Sunday, June 26, 2011

Another Masterpiece

The Tree of Life
is the rare movie you come out of feeling wiser than you went in. I saw it on a fairly large screen, sitting relatively close and low, which worked as much of the movie is shot at kid's eye level as fits the main story, Terrence Malick's autobiographical memory film of growing up with two younger brothers under a domineering father (Brad Pitt, just note perfect throughout, a role for which he'll be remembered) and angelic but subservient mother (Jessica Chastain, luminous) in smalltown Waco, TX in the 1950's. The viewing angle also fit the swirling uber-modern city sequences with Sean Penn as the boy grown up, a successful architect, in spiritual crisis remembering the time and then projecting into some heavenly plane.

And it was fitting for the extraordinary beginning of time sequence, taking us from big bang through dinosaurs, their extinction by asteroid, putting every one of our lifespans in epic historical perspective, as it does the young life that's lost off-screen and off in time.

With a liquidity in the editing that flows backwards and forwards in time, eschewing dialogue in favor of voices drifting in and out, an idyll that asks the deeper questions and begs to be experienced on as big a screen as possible, Malick takes us on a dream journey that feels more bracingly real and natural than anything I can imagine onscreen from recent years. Maybe long passages of Gus Van Sant's Elephant, maybe Malick's last movie, the all-too-overlooked The New World which gave us the origin of our nation, America. It plays like the movie Malick's been working towards ever since Badland back in 1973, at once his most personal and most courageous.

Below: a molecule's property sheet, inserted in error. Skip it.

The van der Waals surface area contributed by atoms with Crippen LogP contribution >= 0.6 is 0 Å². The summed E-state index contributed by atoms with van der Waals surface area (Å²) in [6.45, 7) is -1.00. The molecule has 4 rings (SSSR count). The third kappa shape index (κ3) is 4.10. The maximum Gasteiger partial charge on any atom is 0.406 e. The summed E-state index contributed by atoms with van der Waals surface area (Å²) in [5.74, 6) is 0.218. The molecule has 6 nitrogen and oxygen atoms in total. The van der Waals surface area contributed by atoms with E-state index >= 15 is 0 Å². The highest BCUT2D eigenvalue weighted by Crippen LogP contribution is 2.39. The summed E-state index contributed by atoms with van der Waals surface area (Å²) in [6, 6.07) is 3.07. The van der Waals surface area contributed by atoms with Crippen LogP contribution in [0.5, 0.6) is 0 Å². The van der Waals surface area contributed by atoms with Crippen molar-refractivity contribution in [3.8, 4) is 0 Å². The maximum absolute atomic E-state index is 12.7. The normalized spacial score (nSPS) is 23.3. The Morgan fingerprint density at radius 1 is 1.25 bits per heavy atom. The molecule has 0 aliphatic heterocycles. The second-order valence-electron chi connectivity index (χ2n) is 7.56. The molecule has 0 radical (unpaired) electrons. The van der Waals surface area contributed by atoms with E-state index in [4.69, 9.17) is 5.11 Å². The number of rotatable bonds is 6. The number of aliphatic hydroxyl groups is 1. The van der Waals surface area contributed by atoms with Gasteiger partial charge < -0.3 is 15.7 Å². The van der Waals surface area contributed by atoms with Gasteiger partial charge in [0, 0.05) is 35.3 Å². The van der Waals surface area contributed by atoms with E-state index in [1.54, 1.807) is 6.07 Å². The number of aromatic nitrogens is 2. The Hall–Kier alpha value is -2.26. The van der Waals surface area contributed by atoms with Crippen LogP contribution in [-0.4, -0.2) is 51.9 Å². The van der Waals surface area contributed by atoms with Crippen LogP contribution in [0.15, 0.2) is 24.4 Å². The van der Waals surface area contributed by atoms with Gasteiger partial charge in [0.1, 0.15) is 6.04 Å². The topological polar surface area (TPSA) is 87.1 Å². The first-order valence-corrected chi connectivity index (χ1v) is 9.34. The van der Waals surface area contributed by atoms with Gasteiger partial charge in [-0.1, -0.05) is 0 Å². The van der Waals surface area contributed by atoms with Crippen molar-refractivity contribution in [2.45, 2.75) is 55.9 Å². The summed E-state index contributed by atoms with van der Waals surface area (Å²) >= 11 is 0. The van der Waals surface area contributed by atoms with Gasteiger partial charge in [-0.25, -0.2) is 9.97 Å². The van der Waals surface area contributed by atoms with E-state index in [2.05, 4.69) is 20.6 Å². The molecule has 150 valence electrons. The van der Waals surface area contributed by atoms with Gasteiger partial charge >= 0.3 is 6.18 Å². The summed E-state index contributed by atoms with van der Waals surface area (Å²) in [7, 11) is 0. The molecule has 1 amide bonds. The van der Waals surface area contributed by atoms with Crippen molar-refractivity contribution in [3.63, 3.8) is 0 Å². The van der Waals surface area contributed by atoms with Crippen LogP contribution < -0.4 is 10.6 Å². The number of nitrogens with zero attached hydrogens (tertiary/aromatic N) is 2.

While I've heard quibbles about the end, which were actual boos from one section of a balcony at Cannes, I can't fault Malick for how he tries to wrap things up. I'm left reflecting, haunted by the evocation of a time very close to my youth, just a few years before and in an era when change was not yet fully bubbling, nothing like the lighting lifestyles of today. A time when a young boy could reflect on his place in the world by a stream, running out unlocked screen doors, into the street, by the abandoned house with the windows begging to be smashed, at a dinner table where the wrong word could provoke an awesome wrath.

Not a plot movie, not even really a character movie, more of a time and space movie, a 2001 with an earthly setting and a flickering light. Maybe not for everybody, but it will be known and seen and seen again, because it is truly art and it is truly provocative -- not by violence or shock, but to the spirit.

Malick's next movie is reportedly a romantic story, and one can reasonably hope that by putting so much of what he's wanted to say for so long in The Tree of Life, he'll have a cleansed palate and give us something we truly never expected from him.

But I'll bet one thing: the movie won't unfold in a way that anyone cab anticipate.

Not this artist.

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